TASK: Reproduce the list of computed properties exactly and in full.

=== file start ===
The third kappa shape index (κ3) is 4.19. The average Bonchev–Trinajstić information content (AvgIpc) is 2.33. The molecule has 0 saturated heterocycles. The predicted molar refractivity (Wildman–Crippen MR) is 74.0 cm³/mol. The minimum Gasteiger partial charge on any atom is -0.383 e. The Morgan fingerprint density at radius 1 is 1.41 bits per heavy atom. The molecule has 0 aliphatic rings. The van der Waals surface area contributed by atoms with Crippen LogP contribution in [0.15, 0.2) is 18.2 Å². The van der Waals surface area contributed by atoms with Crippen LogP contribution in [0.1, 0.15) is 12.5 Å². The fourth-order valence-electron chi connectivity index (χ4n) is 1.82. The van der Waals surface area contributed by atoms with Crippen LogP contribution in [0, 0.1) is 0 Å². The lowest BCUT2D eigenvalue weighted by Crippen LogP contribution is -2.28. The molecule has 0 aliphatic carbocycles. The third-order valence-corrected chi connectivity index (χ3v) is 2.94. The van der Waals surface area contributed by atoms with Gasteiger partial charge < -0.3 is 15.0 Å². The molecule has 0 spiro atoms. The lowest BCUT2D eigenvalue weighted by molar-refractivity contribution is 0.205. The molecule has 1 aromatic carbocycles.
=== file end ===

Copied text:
The third kappa shape index (κ3) is 4.19. The average Bonchev–Trinajstić information content (AvgIpc) is 2.33. The molecule has 0 saturated heterocycles. The predicted molar refractivity (Wildman–Crippen MR) is 74.0 cm³/mol. The minimum Gasteiger partial charge on any atom is -0.383 e. The Morgan fingerprint density at radius 1 is 1.41 bits per heavy atom. The molecule has 0 aliphatic rings. The van der Waals surface area contributed by atoms with Crippen LogP contribution in [0.15, 0.2) is 18.2 Å². The van der Waals surface area contributed by atoms with Crippen LogP contribution in [0.1, 0.15) is 12.5 Å². The fourth-order valence-electron chi connectivity index (χ4n) is 1.82. The van der Waals surface area contributed by atoms with Crippen LogP contribution in [0, 0.1) is 0 Å². The lowest BCUT2D eigenvalue weighted by Crippen LogP contribution is -2.28. The molecule has 0 aliphatic carbocycles. The third-order valence-corrected chi connectivity index (χ3v) is 2.94. The van der Waals surface area contributed by atoms with Gasteiger partial charge < -0.3 is 15.0 Å². The molecule has 0 spiro atoms. The lowest BCUT2D eigenvalue weighted by molar-refractivity contribution is 0.205. The molecule has 1 aromatic carbocycles.